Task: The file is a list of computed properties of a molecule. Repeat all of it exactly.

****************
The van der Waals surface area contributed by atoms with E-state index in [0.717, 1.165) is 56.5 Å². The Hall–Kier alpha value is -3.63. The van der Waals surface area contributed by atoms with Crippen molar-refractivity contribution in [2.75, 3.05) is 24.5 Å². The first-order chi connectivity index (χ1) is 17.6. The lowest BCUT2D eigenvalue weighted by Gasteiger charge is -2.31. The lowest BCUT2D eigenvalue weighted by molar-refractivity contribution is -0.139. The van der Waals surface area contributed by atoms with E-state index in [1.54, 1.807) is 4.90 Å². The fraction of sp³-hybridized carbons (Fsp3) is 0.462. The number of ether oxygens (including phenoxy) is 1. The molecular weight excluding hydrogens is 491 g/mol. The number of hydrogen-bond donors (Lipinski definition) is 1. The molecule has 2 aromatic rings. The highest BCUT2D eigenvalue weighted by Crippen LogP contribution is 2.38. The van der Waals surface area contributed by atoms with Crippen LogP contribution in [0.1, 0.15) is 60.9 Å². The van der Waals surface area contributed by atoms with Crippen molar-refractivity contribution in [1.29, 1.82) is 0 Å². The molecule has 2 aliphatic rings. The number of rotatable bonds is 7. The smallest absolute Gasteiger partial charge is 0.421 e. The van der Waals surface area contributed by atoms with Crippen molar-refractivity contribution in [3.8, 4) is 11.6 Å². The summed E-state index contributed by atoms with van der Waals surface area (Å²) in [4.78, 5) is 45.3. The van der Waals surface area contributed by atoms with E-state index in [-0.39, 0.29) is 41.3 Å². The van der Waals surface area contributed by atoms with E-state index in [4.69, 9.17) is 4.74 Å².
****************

The van der Waals surface area contributed by atoms with E-state index in [0.717, 1.165) is 56.5 Å². The Hall–Kier alpha value is -3.63. The van der Waals surface area contributed by atoms with Crippen molar-refractivity contribution in [2.75, 3.05) is 24.5 Å². The first-order chi connectivity index (χ1) is 17.6. The lowest BCUT2D eigenvalue weighted by Gasteiger charge is -2.31. The lowest BCUT2D eigenvalue weighted by molar-refractivity contribution is -0.139. The van der Waals surface area contributed by atoms with E-state index in [1.54, 1.807) is 4.90 Å². The fraction of sp³-hybridized carbons (Fsp3) is 0.462. The number of ether oxygens (including phenoxy) is 1. The molecular weight excluding hydrogens is 491 g/mol. The number of hydrogen-bond donors (Lipinski definition) is 1. The molecule has 2 aromatic rings. The highest BCUT2D eigenvalue weighted by Crippen LogP contribution is 2.38. The van der Waals surface area contributed by atoms with Crippen LogP contribution in [0.1, 0.15) is 60.9 Å². The van der Waals surface area contributed by atoms with Crippen molar-refractivity contribution in [1.29, 1.82) is 0 Å². The molecule has 2 aliphatic rings. The number of rotatable bonds is 7. The smallest absolute Gasteiger partial charge is 0.421 e. The van der Waals surface area contributed by atoms with Crippen molar-refractivity contribution in [3.8, 4) is 11.6 Å². The summed E-state index contributed by atoms with van der Waals surface area (Å²) in [4.78, 5) is 45.3. The van der Waals surface area contributed by atoms with E-state index in [-0.39, 0.29) is 41.3 Å². The van der Waals surface area contributed by atoms with E-state index in [4.69, 9.17) is 4.74 Å².